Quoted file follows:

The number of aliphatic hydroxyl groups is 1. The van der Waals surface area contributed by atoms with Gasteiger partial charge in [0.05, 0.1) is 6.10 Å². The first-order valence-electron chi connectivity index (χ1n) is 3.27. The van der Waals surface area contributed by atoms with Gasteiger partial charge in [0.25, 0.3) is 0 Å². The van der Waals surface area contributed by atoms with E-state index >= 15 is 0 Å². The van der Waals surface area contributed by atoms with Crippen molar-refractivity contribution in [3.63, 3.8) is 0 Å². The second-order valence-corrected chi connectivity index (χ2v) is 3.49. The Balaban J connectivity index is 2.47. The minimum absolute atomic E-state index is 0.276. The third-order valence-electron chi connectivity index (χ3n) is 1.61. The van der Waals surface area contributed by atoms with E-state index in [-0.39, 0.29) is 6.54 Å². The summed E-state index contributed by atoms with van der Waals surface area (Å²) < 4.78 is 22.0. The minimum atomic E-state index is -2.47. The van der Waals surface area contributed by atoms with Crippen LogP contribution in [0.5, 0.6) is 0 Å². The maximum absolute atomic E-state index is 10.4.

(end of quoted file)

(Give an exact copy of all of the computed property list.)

The number of aliphatic hydroxyl groups is 1. The van der Waals surface area contributed by atoms with Gasteiger partial charge in [0.05, 0.1) is 6.10 Å². The first-order valence-electron chi connectivity index (χ1n) is 3.27. The van der Waals surface area contributed by atoms with Gasteiger partial charge in [0.25, 0.3) is 0 Å². The van der Waals surface area contributed by atoms with E-state index >= 15 is 0 Å². The van der Waals surface area contributed by atoms with Crippen molar-refractivity contribution in [3.63, 3.8) is 0 Å². The second-order valence-corrected chi connectivity index (χ2v) is 3.49. The Balaban J connectivity index is 2.47. The minimum absolute atomic E-state index is 0.276. The third-order valence-electron chi connectivity index (χ3n) is 1.61. The van der Waals surface area contributed by atoms with E-state index in [-0.39, 0.29) is 6.54 Å². The summed E-state index contributed by atoms with van der Waals surface area (Å²) < 4.78 is 22.0. The minimum atomic E-state index is -2.47. The van der Waals surface area contributed by atoms with Crippen LogP contribution in [0.5, 0.6) is 0 Å². The maximum absolute atomic E-state index is 10.4.